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What is Local SEO and How Can You Improve Your Local Rankings?

Illustration of a folded, paper map with a local shop in the center symbolizing being found through local SEO.

My backyard used to flood every time it rained. One good storm would leave inches of water that pooled right outside the patio, leaving a sloshy muddy mess. If it rained more than one day in a row, I became the owner of my own personal moat. It was mosquito heaven.

After trying to ignore the problem, finally something had to be done and I started doing research (aka I started Googling).

Turns out, there was a fairly simple solution. I didn’t need to move, I just needed to have a French drain installed.

I didn’t know anyone else who ever needed this service, so I specified my search query to “French drain installation” to see what would come up. That’s how I found a reliable business nearby who could provide the service I needed.

The business I found directly benefited from something called local SEO.

Search engine optimization means implementing practices that organically increase a business’ ranking on Google and other search engines. The primary goal serves to drive more traffic to the website and increase converting customers. Standard SEO tactics include keyword research, backlinks, making sure your website is mobile friendly, writing quality content, and more.

If that’s the case, then what is local SEO?

This approach is geared towards improving the organic rankings for searches in a specific area. Local SEO benefits brick-and-mortar businesses as well as businesses that serve a specific geographic location.

Businesses that operate solely online like, like Amazon for example, won’t benefit from local SEO.

Whole Foods on the other hand, an Amazon-owned business, can take advantage of local SEO. When someone searches for a grocery store in that area, Whole Foods will appear.

Open up a new search browser right now and type in the words “grocery store” and see what comes up. You don’t have to include the words, “near me” or “in Atlanta, GA” to get local results. You also aren’t going to spawn the definition of a grocery store as the first hit.

Instead—as long as your location is turned on like most consumers—then you should automatically see a list of the 3 closest grocery stores to you right at this very moment.

To the right of the list, you’ll notice a map that showcases those three locations as well as additional grocery stores nearby.

This is called the Google Map Pack and it’s where you want your local business to appear.

Once consumers land on the Google Map Pack, most people won’t even scroll beyond it, they will simply scan the list, check out the map, and then walk or drive to the business they choose (which you want to be yours).

The example extends itself to other businesses as well.

People who are new to an area, whether they just moved or are on vacation will use this precise search to find the businesses they need, whether it is a grocery store, doctor’s office, pizza place, or nail salon.

Whether you are a big franchise with multiple locations across the country or a single-location mom-and-pop shop, you need local SEO as part of your strategy.

Your business can improve your local rankings with the following strategies:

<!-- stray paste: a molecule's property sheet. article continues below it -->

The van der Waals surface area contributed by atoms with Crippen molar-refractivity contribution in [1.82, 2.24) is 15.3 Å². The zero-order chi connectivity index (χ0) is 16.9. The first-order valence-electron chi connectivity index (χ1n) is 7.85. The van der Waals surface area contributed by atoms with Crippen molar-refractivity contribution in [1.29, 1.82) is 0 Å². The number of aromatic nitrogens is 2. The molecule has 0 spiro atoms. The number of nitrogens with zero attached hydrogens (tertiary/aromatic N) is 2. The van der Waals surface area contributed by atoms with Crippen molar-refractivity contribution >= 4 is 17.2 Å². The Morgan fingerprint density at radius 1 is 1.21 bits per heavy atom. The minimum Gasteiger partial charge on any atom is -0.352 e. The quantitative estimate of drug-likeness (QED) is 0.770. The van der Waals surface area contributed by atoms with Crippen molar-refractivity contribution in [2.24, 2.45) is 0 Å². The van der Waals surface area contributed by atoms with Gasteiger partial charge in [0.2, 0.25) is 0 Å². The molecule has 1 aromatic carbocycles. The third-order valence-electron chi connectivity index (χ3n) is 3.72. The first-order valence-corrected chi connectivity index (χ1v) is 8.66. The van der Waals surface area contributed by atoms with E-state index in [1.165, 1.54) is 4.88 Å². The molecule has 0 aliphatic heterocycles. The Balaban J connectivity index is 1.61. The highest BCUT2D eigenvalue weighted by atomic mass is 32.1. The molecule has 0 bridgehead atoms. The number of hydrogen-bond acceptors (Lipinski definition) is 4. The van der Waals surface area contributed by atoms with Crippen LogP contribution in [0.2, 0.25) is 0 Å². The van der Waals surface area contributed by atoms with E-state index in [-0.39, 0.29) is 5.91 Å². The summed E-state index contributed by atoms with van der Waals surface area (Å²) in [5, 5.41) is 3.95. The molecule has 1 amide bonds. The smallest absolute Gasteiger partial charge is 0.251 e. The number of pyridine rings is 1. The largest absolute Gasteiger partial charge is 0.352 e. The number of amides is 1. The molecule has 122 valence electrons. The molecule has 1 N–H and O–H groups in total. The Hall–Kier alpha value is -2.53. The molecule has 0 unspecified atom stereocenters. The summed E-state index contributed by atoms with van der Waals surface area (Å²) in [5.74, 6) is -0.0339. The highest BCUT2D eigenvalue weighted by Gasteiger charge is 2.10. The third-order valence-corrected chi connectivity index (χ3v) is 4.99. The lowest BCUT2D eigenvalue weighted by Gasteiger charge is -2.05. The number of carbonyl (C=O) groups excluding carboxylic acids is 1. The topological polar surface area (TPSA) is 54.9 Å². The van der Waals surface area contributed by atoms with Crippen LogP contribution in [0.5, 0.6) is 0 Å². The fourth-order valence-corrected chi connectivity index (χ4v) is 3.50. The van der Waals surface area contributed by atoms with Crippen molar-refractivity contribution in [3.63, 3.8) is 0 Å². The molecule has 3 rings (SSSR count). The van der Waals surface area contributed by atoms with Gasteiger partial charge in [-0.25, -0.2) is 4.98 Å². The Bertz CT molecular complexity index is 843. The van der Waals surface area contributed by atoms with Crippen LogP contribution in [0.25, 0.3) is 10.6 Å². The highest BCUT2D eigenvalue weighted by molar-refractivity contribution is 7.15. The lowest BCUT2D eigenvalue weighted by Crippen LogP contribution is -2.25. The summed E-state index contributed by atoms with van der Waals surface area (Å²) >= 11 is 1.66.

• Work with the Google algorithm to ensure you appear in the local rankings and in the local map pack results.
  • Claim and manage your Google business listing. This means taking ownership of your business on local listings and ensuring that your business name, address, and phone number are accurate and consistent. You also want to make sure your hours of operation are updated. No one wants to show up at a Chinese restaurant only to discover they are closed on Mondays (speaking from personal experience).
  • Build local landing pages for each of your locations. This is especially important if you are a franchise or multi-location business to ensure each location is found locally.
  • Make sure your website features quality content that contains your geographic area. Simply include the city and state where you are located, or where you provide your services.

Let’s return to the original example. When I typed in “French drain installation” to Google, you may be surprised to hear that the Google Map Pack was not the first thing to appear. That’s because in this instance, I wasn’t looking for a brick-and-mortar store. Most likely this was going to be a mobile business, but I needed to make sure they were close enough that they would come to me. Google felt the need to provide me with other answers, all of which were ultimately helpful for my research.

  • The first item displayed a paid ad. Interesting, but not what I wanted.
  • The second item showed a video from Home Depot that illustrates how to install a French drain. I actually did click on that to see if this was a worthwhile DIY project. Thanks, but no thanks. In less than two minutes I was right back on that Google search page.
  • The third item featured “People also ask” with relevant questions like “Can I install a French drain myself” and “How much does it cost to install a French drain?” which is also something I was curious about.
  • Finally, I came upon the Google Map Pack. A map with a list of businesses near me that provided the service of installing French drains.

I clicked through all of the websites. I read each review, all of which were solid and overall positive. By the end of it, I discovered each business featured pretty much the same service with comparable reviews. They all seemed capable and well-recommended.

Do you want to know how I picked the business that ultimately installed my French drain?

I chose the one that was closest to my house.

And I am not even kidding.

That is the power of local SEO.

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